But meanwhile America's pilot house will get less and less reality-checking - despite America's constant references to "that's reality" - and if the rest of the world, particularly Europe and Japan, can shake off the remnants of their fascination with America left over from the years when the USA was a respected democracy that respected its own founding ideals, the secondary economies will pull ahead and the USA will slide to the level of China and India. Of course, the U.S. won't realize this because they will by then have defined all their economic indices to show themselves in first place. That should be good for a couple of decades anyway.
The alternative to the road to subspeciation, of course, is integrating the population on a new more generalized principle. Next up is integration on the principle of self-support within a range of safe workweeks and thence on a series of dimensions of specifiably more extended self-interest and generalized activity, such as income per person, wealth per person, credit per person.... The EU is closer to step one than Japan or the U.S. However, not knowing what they're doing right, Europe is currently backsliding, pathetically mimicking the self-diminishing tough talk of American CEOs (tough toward everyone else but themselves). See articles like "Dodging market forces gives Germany rude awakening," 11/21/2004 Boston Globe.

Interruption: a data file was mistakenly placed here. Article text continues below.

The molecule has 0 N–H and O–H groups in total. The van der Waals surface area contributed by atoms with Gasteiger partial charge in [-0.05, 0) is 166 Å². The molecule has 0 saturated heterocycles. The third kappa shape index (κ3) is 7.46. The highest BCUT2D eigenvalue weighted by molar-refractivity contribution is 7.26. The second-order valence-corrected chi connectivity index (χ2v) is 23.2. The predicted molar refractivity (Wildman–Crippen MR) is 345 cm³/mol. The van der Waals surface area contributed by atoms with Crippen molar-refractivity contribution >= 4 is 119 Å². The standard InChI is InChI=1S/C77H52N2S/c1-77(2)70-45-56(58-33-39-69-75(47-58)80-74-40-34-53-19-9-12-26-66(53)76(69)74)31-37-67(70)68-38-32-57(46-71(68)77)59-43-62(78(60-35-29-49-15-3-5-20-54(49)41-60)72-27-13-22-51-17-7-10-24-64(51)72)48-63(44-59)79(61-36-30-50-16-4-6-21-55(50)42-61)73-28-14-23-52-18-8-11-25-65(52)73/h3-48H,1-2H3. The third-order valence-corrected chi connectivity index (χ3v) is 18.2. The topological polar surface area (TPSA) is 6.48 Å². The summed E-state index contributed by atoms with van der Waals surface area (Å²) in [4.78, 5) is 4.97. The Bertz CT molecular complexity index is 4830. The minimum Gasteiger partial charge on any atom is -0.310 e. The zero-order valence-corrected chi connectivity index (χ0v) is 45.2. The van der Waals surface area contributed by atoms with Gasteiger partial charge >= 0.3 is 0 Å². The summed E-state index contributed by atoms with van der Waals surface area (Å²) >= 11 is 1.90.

The next-up integrating principle involves the abandonment of artificial government job creation and makework in favor of the automation-by-design of full employment regardless of how short or alternating a workweek this may require. The three simultaneous changes this requires, of course, are the shift of inflation control from recession (unemployment) fostering to inflationary-deflationary incentive balancing, the elevation of workload resectioning and shift suturing to the topmost levels of management skills, and the harnessing of the incidence of overtime to target, trigger, size, pace and fund wartime levels of on-the-job training and hiring.
For details of our counteracting, positive vision, see our campaign piece Timesizing, Not Downsizing, which is available online from *Amazon.com and at the Harvard Square Coop, Cambridge, Mass. )3d floor mgmt or economics).